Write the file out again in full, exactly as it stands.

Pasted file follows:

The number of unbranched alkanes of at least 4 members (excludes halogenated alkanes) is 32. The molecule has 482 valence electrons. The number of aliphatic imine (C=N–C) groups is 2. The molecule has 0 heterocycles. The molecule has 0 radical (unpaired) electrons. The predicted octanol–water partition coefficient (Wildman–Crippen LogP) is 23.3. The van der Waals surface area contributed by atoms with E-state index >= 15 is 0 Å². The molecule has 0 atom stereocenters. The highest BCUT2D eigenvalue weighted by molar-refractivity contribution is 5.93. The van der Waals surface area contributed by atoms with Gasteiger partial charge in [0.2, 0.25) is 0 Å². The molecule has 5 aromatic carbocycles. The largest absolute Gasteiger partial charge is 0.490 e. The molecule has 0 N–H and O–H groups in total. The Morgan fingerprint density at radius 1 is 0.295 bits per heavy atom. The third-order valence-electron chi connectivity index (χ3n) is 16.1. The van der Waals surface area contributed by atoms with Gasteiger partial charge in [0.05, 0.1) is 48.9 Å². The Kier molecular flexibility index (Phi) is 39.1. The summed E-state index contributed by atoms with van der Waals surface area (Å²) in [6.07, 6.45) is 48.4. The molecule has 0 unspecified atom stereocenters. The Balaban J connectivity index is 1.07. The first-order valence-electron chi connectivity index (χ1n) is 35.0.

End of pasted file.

The number of unbranched alkanes of at least 4 members (excludes halogenated alkanes) is 32. The molecule has 482 valence electrons. The number of aliphatic imine (C=N–C) groups is 2. The molecule has 0 heterocycles. The molecule has 0 radical (unpaired) electrons. The predicted octanol–water partition coefficient (Wildman–Crippen LogP) is 23.3. The van der Waals surface area contributed by atoms with E-state index >= 15 is 0 Å². The molecule has 0 atom stereocenters. The highest BCUT2D eigenvalue weighted by molar-refractivity contribution is 5.93. The van der Waals surface area contributed by atoms with Gasteiger partial charge in [0.2, 0.25) is 0 Å². The molecule has 5 aromatic carbocycles. The largest absolute Gasteiger partial charge is 0.490 e. The molecule has 0 N–H and O–H groups in total. The Morgan fingerprint density at radius 1 is 0.295 bits per heavy atom. The third-order valence-electron chi connectivity index (χ3n) is 16.1. The van der Waals surface area contributed by atoms with Gasteiger partial charge in [0.05, 0.1) is 48.9 Å². The Kier molecular flexibility index (Phi) is 39.1. The summed E-state index contributed by atoms with van der Waals surface area (Å²) in [6.07, 6.45) is 48.4. The molecule has 0 unspecified atom stereocenters. The Balaban J connectivity index is 1.07. The first-order valence-electron chi connectivity index (χ1n) is 35.0.